Oh, I was happy to have my first and longest leg in the bag.  Just a little over 10 more miles to run!  

Saturday, September 1, 2012

My car

While I have taken the opportunity to tell this story to many people, I feel it is necessary to share it with the rest of you folks who I haven’t seen in the last few weeks.
On a whim, I decided to go up and volunteer at the 2nd Rev3 preview day. It was a week before Hood to Coast [post(s)] will come, and I thought it would be a nice easy long ride if I were to lead the “C” ride. Let’s just say that my original plan for this ride didn’t work out, and I was grateful that I thought ahead and rushed to the aid station to make sure that the Spin/Second Sole guys didn’t leave before we got there. (As I got there, they were packing up, it was taking that LONG). On the drive home, my car started to act up and with about 4 miles to go, all the dials on my dash dropped to zero, but my car was still working so I kept going. Like an idiot, I got to the exit ramp and didn’t let my car idle, but turned it off to see if it would restart. No was the answer to that question. Now, the problem was that NOTHING on my car was working: no hazard lights, no locks, nothing. I get honked out by more than a few people, and I got out of my car screaming at a few of them. It was not a fun evening!
I opted to have it towed to my apartment because my brother, a bus driver mechanic, yes I have a brother, assured me it was the alternator and was relatively confident he could replace it. Well, when he got to my apartment on Sunday afternoon, he discovered that my alternator is below the engine, in a not so convenient place. After taking off the shield on the bottom of the car, he realized, he just couldn’t get to it. So, we watched some Shark Week and let the battery charge enough to get me the mile down the road to the dealership. We made it down there without much trouble, and my brother gave me a ride to my parents’ house where I would pick up my mother’s car and drive it until my car was fixed… or at least that was the plan.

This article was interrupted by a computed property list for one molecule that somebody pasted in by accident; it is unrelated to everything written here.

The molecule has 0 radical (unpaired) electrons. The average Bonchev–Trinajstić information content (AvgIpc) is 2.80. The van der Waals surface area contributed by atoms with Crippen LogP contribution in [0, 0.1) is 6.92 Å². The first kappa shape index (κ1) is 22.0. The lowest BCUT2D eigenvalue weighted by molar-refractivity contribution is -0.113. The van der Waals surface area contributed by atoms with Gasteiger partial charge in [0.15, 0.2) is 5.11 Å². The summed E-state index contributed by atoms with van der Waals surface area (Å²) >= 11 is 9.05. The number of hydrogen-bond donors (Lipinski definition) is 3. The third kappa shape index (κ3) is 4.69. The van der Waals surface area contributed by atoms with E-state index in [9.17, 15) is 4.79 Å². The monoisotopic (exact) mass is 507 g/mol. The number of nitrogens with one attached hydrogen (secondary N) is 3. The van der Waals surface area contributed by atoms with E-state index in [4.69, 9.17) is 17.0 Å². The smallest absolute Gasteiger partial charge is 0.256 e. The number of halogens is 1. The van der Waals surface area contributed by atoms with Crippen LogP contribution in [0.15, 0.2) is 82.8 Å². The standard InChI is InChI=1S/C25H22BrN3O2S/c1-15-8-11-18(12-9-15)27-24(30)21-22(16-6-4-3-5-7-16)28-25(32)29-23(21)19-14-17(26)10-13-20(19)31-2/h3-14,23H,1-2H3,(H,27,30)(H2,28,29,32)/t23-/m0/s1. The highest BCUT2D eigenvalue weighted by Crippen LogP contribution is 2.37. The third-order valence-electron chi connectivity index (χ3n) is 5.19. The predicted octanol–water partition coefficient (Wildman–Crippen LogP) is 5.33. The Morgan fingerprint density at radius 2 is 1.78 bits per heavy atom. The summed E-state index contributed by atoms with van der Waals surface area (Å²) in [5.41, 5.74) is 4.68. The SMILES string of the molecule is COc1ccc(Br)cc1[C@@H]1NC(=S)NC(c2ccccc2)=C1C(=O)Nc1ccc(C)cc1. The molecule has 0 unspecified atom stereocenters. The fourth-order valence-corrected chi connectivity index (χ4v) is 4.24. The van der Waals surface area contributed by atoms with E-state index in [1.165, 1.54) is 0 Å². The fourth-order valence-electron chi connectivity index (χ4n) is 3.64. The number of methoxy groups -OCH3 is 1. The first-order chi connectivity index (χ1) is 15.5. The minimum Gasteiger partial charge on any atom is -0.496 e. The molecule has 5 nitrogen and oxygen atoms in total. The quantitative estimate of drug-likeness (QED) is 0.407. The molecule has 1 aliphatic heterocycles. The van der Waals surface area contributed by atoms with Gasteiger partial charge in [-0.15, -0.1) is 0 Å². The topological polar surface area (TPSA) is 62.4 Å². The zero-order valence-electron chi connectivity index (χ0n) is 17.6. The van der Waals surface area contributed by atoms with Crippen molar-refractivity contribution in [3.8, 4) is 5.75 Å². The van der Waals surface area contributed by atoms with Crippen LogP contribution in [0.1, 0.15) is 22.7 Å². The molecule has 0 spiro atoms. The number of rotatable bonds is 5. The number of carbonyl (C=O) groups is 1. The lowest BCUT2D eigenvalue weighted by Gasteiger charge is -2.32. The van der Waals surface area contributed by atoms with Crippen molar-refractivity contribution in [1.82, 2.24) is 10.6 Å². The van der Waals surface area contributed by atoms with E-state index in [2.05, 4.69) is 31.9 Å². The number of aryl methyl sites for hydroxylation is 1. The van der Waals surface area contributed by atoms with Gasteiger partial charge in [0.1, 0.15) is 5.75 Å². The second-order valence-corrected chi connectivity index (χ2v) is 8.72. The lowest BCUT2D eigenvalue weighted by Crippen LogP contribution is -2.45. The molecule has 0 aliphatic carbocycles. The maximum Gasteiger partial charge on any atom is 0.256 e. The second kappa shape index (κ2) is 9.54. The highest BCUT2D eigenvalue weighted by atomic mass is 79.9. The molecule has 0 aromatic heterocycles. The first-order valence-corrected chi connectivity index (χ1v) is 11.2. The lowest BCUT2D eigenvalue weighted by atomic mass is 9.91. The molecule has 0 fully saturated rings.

Around 9 am, I got a call from the dealership rattling off a list of items on my car that merited some significant attention. This particular phone conversation left me in tears as the money I was thinking of spending to go to South Africa would now be enabling my 8 year old car to function. With that said, the car does have nearly 150,000 miles on it, and it really hasn’t been that big a pain. But, here is what bothered me: If it was going to cost so much to repair, mostly in labor, how would it only take less than a day to complete? Questions without answers…
Then, around 4:15pm of the same day, I get another call from the dealership….
Car guy: “Miss Rote, it’s Montrose Ford. We have some bad news.”
Me: “No, you had bad news at 9am this morning.”

Car guy: “Well, we had a tech take your car out for a test drive to make sure everything was working on your car. Shortly into the drive, he heard a squeak and decided to pull into a parking lot to investigate.”

Me: “Okay…”
Car guy: “He got out of the car, leaving the door open and as he looked under the hood, someone hit your car.”

Me: “Huh?”